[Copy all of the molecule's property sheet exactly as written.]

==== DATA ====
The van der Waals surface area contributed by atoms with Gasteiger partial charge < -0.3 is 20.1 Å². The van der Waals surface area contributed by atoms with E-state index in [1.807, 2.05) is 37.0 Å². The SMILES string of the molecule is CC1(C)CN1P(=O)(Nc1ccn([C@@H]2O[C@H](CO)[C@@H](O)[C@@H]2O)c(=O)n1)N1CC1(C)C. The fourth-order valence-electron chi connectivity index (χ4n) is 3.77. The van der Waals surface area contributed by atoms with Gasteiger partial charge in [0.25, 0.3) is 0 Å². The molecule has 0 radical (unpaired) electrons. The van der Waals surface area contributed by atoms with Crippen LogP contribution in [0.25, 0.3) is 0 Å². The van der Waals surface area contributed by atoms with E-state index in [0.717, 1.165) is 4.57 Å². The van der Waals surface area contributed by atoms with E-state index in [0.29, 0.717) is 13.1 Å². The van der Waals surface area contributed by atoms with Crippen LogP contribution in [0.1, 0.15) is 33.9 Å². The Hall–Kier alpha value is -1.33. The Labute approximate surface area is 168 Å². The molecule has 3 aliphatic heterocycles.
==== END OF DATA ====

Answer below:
The van der Waals surface area contributed by atoms with Gasteiger partial charge < -0.3 is 20.1 Å². The van der Waals surface area contributed by atoms with E-state index in [1.807, 2.05) is 37.0 Å². The SMILES string of the molecule is CC1(C)CN1P(=O)(Nc1ccn([C@@H]2O[C@H](CO)[C@@H](O)[C@@H]2O)c(=O)n1)N1CC1(C)C. The fourth-order valence-electron chi connectivity index (χ4n) is 3.77. The van der Waals surface area contributed by atoms with Gasteiger partial charge in [0.25, 0.3) is 0 Å². The molecule has 0 radical (unpaired) electrons. The van der Waals surface area contributed by atoms with Crippen LogP contribution in [0.25, 0.3) is 0 Å². The van der Waals surface area contributed by atoms with E-state index in [0.717, 1.165) is 4.57 Å². The van der Waals surface area contributed by atoms with E-state index in [0.29, 0.717) is 13.1 Å². The van der Waals surface area contributed by atoms with Crippen LogP contribution in [0.1, 0.15) is 33.9 Å². The Hall–Kier alpha value is -1.33. The Labute approximate surface area is 168 Å². The molecule has 3 aliphatic heterocycles.